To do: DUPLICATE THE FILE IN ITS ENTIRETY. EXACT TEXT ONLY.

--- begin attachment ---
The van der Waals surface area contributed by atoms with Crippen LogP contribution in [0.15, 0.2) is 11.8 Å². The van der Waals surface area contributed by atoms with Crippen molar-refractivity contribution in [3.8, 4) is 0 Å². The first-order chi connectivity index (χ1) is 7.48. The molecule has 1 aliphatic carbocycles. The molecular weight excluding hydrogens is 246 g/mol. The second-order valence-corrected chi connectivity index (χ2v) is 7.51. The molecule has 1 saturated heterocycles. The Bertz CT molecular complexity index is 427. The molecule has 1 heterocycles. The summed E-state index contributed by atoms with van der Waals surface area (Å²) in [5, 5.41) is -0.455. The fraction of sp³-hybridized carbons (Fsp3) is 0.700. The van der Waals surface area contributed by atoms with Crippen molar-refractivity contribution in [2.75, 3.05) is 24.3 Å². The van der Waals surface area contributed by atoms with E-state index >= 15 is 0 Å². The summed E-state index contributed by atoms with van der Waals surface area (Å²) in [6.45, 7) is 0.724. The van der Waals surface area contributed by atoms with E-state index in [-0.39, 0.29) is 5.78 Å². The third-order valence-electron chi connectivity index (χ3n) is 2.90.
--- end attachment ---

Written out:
The van der Waals surface area contributed by atoms with Crippen LogP contribution in [0.15, 0.2) is 11.8 Å². The van der Waals surface area contributed by atoms with Crippen molar-refractivity contribution in [3.8, 4) is 0 Å². The first-order chi connectivity index (χ1) is 7.48. The molecule has 1 aliphatic carbocycles. The molecular weight excluding hydrogens is 246 g/mol. The second-order valence-corrected chi connectivity index (χ2v) is 7.51. The molecule has 1 saturated heterocycles. The Bertz CT molecular complexity index is 427. The molecule has 1 heterocycles. The summed E-state index contributed by atoms with van der Waals surface area (Å²) in [5, 5.41) is -0.455. The fraction of sp³-hybridized carbons (Fsp3) is 0.700. The van der Waals surface area contributed by atoms with Crippen molar-refractivity contribution in [2.75, 3.05) is 24.3 Å². The van der Waals surface area contributed by atoms with E-state index >= 15 is 0 Å². The summed E-state index contributed by atoms with van der Waals surface area (Å²) in [6.45, 7) is 0.724. The van der Waals surface area contributed by atoms with E-state index in [-0.39, 0.29) is 5.78 Å². The third-order valence-electron chi connectivity index (χ3n) is 2.90.